By exploiting Container Pricing for IBM Z, the New Application solution provides an obvious benefit. Remember, all container pricing workloads are removed from impacting the traditional R4HA, so they don’t affect the cost of other software running on the LPAR. The solution is priced based on the IBM software stack and the capacity needed for the new application (in MSU). With solution-specific pricing isolated from the R4HA, the price of a new application becomes significantly easier to predict.
Implementing the New Application Solution
As with any Container Pricing solution, you’ll receive a solution ID after agreeing to a New Application solution.
The New Application solution can be deployed to a new LPAR, or can be colocated on an existing LPAR. You determine this, based on where it will fit best technically.
Let’s assume you choose to deploy your new application to an existing LPAR. In this case, you use the WLM tenant resource groups and tenant report classes introduced in z/OS V2R2 to define your new application. This includes classifying the application work units (address spaces). These WLM constructs provide for the metering and (optionally) capping of a workload.
When you specify a solution ID for a tenant resource group in WLM, the tenant resource group is associated with the container pricing solution that the ID represents. The tenant resource group metrics, along with the solution ID, are reported in the System Management Facilities (SMF) type 70 subtype 1 records that are already required for sub-capacity pricing. You simply provide SCRT with the same set of SMF records as you do today, and it recognizes the presence of the colocated Container Pricing solution.
SCRT automatically removes the new application’s contribution to the LPAR R4HA, and that contribution is isolated to a separate section of the SCRT report.
The content solution for Container Pricing provides all of the assistance that you need to set up these new WLM constructs. Once you’re past that initial setup, z/OS and SCRT manage the impact of your container-based workload with no monthly spreadsheets or tagging and tracking.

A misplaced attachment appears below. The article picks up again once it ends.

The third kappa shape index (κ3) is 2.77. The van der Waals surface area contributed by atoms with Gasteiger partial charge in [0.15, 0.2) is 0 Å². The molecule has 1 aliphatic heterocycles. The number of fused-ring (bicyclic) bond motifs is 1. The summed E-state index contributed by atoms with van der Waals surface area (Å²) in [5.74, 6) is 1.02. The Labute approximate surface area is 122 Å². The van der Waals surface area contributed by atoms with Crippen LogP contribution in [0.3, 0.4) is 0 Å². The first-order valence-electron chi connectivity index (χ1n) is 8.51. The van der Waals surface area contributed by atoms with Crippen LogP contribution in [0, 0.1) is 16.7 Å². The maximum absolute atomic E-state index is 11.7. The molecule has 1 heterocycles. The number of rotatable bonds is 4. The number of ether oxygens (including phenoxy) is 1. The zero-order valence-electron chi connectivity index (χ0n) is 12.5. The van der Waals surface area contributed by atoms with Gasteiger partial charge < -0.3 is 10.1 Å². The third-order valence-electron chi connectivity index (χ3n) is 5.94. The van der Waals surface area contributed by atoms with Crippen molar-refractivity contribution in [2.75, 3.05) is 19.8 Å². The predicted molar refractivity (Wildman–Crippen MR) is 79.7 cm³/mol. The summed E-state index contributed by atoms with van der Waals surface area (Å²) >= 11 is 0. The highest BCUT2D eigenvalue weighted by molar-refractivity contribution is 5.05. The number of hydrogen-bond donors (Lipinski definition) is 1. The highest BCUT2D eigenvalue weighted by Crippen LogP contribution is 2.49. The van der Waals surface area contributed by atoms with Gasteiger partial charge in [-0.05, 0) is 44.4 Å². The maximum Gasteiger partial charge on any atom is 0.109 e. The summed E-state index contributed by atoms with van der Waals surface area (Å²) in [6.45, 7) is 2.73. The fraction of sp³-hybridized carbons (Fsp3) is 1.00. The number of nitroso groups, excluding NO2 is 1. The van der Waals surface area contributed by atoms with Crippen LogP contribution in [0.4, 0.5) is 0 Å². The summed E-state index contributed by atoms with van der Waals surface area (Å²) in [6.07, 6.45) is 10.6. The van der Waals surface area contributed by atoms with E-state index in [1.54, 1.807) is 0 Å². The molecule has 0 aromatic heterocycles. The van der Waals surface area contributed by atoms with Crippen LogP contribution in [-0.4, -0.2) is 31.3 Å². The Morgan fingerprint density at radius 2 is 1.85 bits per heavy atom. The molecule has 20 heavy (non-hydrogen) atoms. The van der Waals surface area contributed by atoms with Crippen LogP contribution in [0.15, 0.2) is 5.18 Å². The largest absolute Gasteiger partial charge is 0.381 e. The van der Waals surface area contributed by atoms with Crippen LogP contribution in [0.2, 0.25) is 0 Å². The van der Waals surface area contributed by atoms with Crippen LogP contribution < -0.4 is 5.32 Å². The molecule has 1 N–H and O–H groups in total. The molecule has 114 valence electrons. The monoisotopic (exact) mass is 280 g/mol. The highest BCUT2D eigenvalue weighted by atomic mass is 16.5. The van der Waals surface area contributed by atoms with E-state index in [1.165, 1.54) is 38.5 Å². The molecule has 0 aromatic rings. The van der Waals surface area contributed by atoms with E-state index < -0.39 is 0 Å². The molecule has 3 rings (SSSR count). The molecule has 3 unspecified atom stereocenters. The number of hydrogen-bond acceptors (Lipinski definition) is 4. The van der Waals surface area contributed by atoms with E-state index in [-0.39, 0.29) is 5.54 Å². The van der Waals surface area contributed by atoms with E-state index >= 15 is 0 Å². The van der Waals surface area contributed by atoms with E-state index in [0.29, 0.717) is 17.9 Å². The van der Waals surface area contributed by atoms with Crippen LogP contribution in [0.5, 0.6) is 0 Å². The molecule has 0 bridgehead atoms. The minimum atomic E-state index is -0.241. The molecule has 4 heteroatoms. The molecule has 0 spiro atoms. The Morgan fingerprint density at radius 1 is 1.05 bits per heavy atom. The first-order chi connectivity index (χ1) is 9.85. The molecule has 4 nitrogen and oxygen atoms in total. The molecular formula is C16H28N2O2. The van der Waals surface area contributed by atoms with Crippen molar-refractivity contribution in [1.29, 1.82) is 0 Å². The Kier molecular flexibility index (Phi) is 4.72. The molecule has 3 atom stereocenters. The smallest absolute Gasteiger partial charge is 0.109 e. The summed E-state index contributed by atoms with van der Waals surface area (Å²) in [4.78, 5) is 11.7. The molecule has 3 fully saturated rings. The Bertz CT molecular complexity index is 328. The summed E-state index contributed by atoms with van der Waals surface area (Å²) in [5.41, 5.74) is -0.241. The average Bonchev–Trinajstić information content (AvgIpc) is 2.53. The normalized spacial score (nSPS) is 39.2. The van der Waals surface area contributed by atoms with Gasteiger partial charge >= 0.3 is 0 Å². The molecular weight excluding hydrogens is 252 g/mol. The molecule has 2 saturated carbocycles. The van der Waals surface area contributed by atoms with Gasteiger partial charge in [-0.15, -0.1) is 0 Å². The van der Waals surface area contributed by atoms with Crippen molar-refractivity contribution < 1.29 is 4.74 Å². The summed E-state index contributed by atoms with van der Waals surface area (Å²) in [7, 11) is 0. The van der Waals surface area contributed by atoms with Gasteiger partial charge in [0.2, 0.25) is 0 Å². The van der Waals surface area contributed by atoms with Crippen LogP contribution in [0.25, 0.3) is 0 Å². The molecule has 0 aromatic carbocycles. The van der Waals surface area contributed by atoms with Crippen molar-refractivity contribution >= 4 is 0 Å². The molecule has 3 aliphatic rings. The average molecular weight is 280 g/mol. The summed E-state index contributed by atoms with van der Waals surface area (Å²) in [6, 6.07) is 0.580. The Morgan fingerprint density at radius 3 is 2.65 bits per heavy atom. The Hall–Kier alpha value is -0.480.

Testing Container Pricing Support
If you want to try Container Pricing support—whether to size an application you’re testing or just to check it out—IBM provides a set of sample solution IDs on the software pricing website.
These can be used to define the container constructs to z/OS and SCRT as needed. Note that you’ll have to use the SCRT “IGNORE” command to submit your monthly report to IBM.
Details can be found at ibm.co/2jtn6zl.
A New Era of Pricing
Container Pricing for IBM Z ushers in a new era of pricing for software running on z13* and z14*. By disconnecting the pricing of qualified solutions from the costs of other software and from the R4HA, Container Pricing for IBM Z offers pricing that’s relevant to the solutions and predictable. The DevTest and New Application solutions supplied by IBM leverage Container Pricing to promote healthy development and test environments, and to simplify adding new applications on z/OS.
Andrew M. Sica is a senior software engineer, focused on Container Pricing and the sub-capacity reporting infrastructure.